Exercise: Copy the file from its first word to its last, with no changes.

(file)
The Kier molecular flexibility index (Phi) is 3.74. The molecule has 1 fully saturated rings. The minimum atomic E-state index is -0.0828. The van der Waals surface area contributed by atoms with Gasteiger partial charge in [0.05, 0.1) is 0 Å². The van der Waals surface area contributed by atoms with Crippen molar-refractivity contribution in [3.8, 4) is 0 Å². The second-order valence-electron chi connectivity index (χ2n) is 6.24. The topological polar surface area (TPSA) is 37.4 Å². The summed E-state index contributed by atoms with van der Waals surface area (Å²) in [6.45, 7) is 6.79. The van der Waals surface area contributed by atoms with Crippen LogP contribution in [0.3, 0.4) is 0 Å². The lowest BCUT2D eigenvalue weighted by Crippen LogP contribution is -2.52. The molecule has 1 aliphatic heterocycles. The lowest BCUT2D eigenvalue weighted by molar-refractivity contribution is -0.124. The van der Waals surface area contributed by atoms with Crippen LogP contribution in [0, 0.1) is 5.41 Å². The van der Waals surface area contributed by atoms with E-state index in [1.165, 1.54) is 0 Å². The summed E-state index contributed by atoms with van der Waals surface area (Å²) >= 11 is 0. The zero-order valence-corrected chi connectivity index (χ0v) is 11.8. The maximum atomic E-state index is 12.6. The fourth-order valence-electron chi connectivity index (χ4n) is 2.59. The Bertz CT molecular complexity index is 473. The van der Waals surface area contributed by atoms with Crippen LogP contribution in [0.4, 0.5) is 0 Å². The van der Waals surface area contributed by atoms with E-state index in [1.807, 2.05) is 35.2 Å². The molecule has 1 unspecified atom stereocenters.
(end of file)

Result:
The Kier molecular flexibility index (Phi) is 3.74. The molecule has 1 fully saturated rings. The minimum atomic E-state index is -0.0828. The van der Waals surface area contributed by atoms with Gasteiger partial charge in [0.05, 0.1) is 0 Å². The van der Waals surface area contributed by atoms with Crippen molar-refractivity contribution in [3.8, 4) is 0 Å². The second-order valence-electron chi connectivity index (χ2n) is 6.24. The topological polar surface area (TPSA) is 37.4 Å². The summed E-state index contributed by atoms with van der Waals surface area (Å²) in [6.45, 7) is 6.79. The van der Waals surface area contributed by atoms with Crippen LogP contribution in [0.3, 0.4) is 0 Å². The lowest BCUT2D eigenvalue weighted by Crippen LogP contribution is -2.52. The molecule has 1 aliphatic heterocycles. The lowest BCUT2D eigenvalue weighted by molar-refractivity contribution is -0.124. The van der Waals surface area contributed by atoms with Crippen LogP contribution in [0, 0.1) is 5.41 Å². The van der Waals surface area contributed by atoms with E-state index in [1.165, 1.54) is 0 Å². The summed E-state index contributed by atoms with van der Waals surface area (Å²) >= 11 is 0. The zero-order valence-corrected chi connectivity index (χ0v) is 11.8. The maximum atomic E-state index is 12.6. The fourth-order valence-electron chi connectivity index (χ4n) is 2.59. The Bertz CT molecular complexity index is 473. The van der Waals surface area contributed by atoms with Crippen LogP contribution in [0.4, 0.5) is 0 Å². The van der Waals surface area contributed by atoms with E-state index in [1.807, 2.05) is 35.2 Å². The molecule has 1 unspecified atom stereocenters.